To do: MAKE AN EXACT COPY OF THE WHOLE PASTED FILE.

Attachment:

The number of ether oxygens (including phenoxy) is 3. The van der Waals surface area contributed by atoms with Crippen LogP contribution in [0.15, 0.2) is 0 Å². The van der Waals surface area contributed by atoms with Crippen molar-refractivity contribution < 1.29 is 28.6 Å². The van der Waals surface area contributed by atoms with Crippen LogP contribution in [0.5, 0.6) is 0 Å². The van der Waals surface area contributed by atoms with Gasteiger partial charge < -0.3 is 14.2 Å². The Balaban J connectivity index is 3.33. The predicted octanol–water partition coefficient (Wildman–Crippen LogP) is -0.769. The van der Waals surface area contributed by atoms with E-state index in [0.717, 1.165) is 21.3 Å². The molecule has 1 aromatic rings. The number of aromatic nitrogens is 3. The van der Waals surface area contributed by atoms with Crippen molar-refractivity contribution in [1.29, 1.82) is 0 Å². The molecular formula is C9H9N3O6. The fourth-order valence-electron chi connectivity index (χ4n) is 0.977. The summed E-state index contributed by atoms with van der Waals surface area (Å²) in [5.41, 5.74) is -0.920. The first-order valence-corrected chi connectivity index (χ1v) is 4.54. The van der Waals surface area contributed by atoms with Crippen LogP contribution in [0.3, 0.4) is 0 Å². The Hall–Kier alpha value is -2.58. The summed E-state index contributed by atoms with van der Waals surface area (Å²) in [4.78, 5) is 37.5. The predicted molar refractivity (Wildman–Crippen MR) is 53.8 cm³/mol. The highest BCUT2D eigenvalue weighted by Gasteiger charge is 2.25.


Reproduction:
The number of ether oxygens (including phenoxy) is 3. The van der Waals surface area contributed by atoms with Crippen LogP contribution in [0.15, 0.2) is 0 Å². The van der Waals surface area contributed by atoms with Crippen molar-refractivity contribution < 1.29 is 28.6 Å². The van der Waals surface area contributed by atoms with Crippen LogP contribution in [0.5, 0.6) is 0 Å². The van der Waals surface area contributed by atoms with Gasteiger partial charge < -0.3 is 14.2 Å². The Balaban J connectivity index is 3.33. The predicted octanol–water partition coefficient (Wildman–Crippen LogP) is -0.769. The van der Waals surface area contributed by atoms with E-state index in [0.717, 1.165) is 21.3 Å². The molecule has 1 aromatic rings. The number of aromatic nitrogens is 3. The van der Waals surface area contributed by atoms with Crippen molar-refractivity contribution in [1.29, 1.82) is 0 Å². The molecular formula is C9H9N3O6. The fourth-order valence-electron chi connectivity index (χ4n) is 0.977. The summed E-state index contributed by atoms with van der Waals surface area (Å²) in [5.41, 5.74) is -0.920. The first-order valence-corrected chi connectivity index (χ1v) is 4.54. The van der Waals surface area contributed by atoms with Crippen LogP contribution in [0.3, 0.4) is 0 Å². The Hall–Kier alpha value is -2.58. The summed E-state index contributed by atoms with van der Waals surface area (Å²) in [4.78, 5) is 37.5. The predicted molar refractivity (Wildman–Crippen MR) is 53.8 cm³/mol. The highest BCUT2D eigenvalue weighted by Gasteiger charge is 2.25.